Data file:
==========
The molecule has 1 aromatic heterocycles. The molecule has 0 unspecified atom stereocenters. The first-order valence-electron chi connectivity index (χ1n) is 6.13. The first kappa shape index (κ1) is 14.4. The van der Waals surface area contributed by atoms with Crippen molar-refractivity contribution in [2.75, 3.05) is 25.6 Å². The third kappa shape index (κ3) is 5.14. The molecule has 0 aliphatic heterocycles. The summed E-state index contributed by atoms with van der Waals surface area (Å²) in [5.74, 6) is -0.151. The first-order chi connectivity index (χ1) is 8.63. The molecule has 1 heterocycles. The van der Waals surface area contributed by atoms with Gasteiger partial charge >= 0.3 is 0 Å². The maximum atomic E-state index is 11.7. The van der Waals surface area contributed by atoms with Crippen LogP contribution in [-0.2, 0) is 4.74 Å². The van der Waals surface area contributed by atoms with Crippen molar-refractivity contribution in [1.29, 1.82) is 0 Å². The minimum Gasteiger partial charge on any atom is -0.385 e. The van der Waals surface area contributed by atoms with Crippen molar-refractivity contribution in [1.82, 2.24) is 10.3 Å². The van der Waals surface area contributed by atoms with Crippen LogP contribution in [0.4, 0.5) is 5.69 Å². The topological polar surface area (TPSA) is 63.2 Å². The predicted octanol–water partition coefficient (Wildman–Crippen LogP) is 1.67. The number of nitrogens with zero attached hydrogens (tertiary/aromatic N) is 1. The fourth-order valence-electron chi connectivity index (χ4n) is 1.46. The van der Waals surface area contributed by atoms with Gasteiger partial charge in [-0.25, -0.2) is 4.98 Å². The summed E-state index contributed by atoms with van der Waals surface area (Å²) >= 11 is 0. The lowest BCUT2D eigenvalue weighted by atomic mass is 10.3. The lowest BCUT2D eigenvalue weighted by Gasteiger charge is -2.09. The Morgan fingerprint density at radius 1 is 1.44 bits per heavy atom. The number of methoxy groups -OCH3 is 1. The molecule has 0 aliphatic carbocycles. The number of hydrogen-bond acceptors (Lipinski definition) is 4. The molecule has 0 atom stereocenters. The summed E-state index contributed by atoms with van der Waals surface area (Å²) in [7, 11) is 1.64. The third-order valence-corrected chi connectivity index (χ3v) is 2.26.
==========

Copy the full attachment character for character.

The molecule has 1 aromatic heterocycles. The molecule has 0 unspecified atom stereocenters. The first-order valence-electron chi connectivity index (χ1n) is 6.13. The first kappa shape index (κ1) is 14.4. The van der Waals surface area contributed by atoms with Crippen molar-refractivity contribution in [2.75, 3.05) is 25.6 Å². The third kappa shape index (κ3) is 5.14. The molecule has 0 aliphatic heterocycles. The summed E-state index contributed by atoms with van der Waals surface area (Å²) in [5.74, 6) is -0.151. The first-order chi connectivity index (χ1) is 8.63. The molecule has 1 heterocycles. The van der Waals surface area contributed by atoms with Gasteiger partial charge >= 0.3 is 0 Å². The maximum atomic E-state index is 11.7. The van der Waals surface area contributed by atoms with Crippen LogP contribution in [-0.2, 0) is 4.74 Å². The van der Waals surface area contributed by atoms with Crippen molar-refractivity contribution in [1.29, 1.82) is 0 Å². The minimum Gasteiger partial charge on any atom is -0.385 e. The van der Waals surface area contributed by atoms with Crippen molar-refractivity contribution in [1.82, 2.24) is 10.3 Å². The van der Waals surface area contributed by atoms with Crippen LogP contribution in [0.4, 0.5) is 5.69 Å². The topological polar surface area (TPSA) is 63.2 Å². The predicted octanol–water partition coefficient (Wildman–Crippen LogP) is 1.67. The number of nitrogens with zero attached hydrogens (tertiary/aromatic N) is 1. The fourth-order valence-electron chi connectivity index (χ4n) is 1.46. The van der Waals surface area contributed by atoms with Gasteiger partial charge in [-0.25, -0.2) is 4.98 Å². The summed E-state index contributed by atoms with van der Waals surface area (Å²) >= 11 is 0. The lowest BCUT2D eigenvalue weighted by atomic mass is 10.3. The lowest BCUT2D eigenvalue weighted by Gasteiger charge is -2.09. The Morgan fingerprint density at radius 1 is 1.44 bits per heavy atom. The number of methoxy groups -OCH3 is 1. The molecule has 0 aliphatic carbocycles. The number of hydrogen-bond acceptors (Lipinski definition) is 4. The molecule has 0 atom stereocenters. The summed E-state index contributed by atoms with van der Waals surface area (Å²) in [7, 11) is 1.64. The third-order valence-corrected chi connectivity index (χ3v) is 2.26.